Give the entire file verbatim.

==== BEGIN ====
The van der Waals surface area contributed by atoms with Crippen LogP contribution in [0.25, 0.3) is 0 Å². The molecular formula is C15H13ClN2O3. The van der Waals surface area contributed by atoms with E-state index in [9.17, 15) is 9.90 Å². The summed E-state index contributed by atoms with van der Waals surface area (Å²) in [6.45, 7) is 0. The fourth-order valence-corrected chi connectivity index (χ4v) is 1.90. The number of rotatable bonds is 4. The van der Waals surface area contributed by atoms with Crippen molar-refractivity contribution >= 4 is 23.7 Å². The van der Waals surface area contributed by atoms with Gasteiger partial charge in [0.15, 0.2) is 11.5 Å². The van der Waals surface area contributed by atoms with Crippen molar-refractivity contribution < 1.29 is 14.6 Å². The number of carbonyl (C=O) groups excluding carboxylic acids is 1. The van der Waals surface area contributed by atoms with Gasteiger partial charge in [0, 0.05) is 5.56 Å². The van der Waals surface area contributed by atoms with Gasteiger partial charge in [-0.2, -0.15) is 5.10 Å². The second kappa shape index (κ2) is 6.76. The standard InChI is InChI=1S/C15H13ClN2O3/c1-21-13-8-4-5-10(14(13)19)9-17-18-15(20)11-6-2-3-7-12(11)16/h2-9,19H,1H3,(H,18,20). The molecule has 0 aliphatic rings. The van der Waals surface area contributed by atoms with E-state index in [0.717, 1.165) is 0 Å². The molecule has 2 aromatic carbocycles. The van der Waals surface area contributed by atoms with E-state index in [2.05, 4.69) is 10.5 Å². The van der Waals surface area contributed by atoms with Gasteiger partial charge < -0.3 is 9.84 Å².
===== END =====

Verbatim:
The van der Waals surface area contributed by atoms with Crippen LogP contribution in [0.25, 0.3) is 0 Å². The molecular formula is C15H13ClN2O3. The van der Waals surface area contributed by atoms with E-state index in [9.17, 15) is 9.90 Å². The summed E-state index contributed by atoms with van der Waals surface area (Å²) in [6.45, 7) is 0. The fourth-order valence-corrected chi connectivity index (χ4v) is 1.90. The number of rotatable bonds is 4. The van der Waals surface area contributed by atoms with Crippen molar-refractivity contribution >= 4 is 23.7 Å². The van der Waals surface area contributed by atoms with Gasteiger partial charge in [0.15, 0.2) is 11.5 Å². The van der Waals surface area contributed by atoms with Crippen molar-refractivity contribution < 1.29 is 14.6 Å². The number of carbonyl (C=O) groups excluding carboxylic acids is 1. The van der Waals surface area contributed by atoms with Gasteiger partial charge in [0, 0.05) is 5.56 Å². The van der Waals surface area contributed by atoms with Gasteiger partial charge in [-0.2, -0.15) is 5.10 Å². The second kappa shape index (κ2) is 6.76. The standard InChI is InChI=1S/C15H13ClN2O3/c1-21-13-8-4-5-10(14(13)19)9-17-18-15(20)11-6-2-3-7-12(11)16/h2-9,19H,1H3,(H,18,20). The molecule has 0 aliphatic rings. The van der Waals surface area contributed by atoms with E-state index in [0.717, 1.165) is 0 Å². The molecule has 2 aromatic carbocycles. The van der Waals surface area contributed by atoms with E-state index in [2.05, 4.69) is 10.5 Å². The van der Waals surface area contributed by atoms with Gasteiger partial charge < -0.3 is 9.84 Å².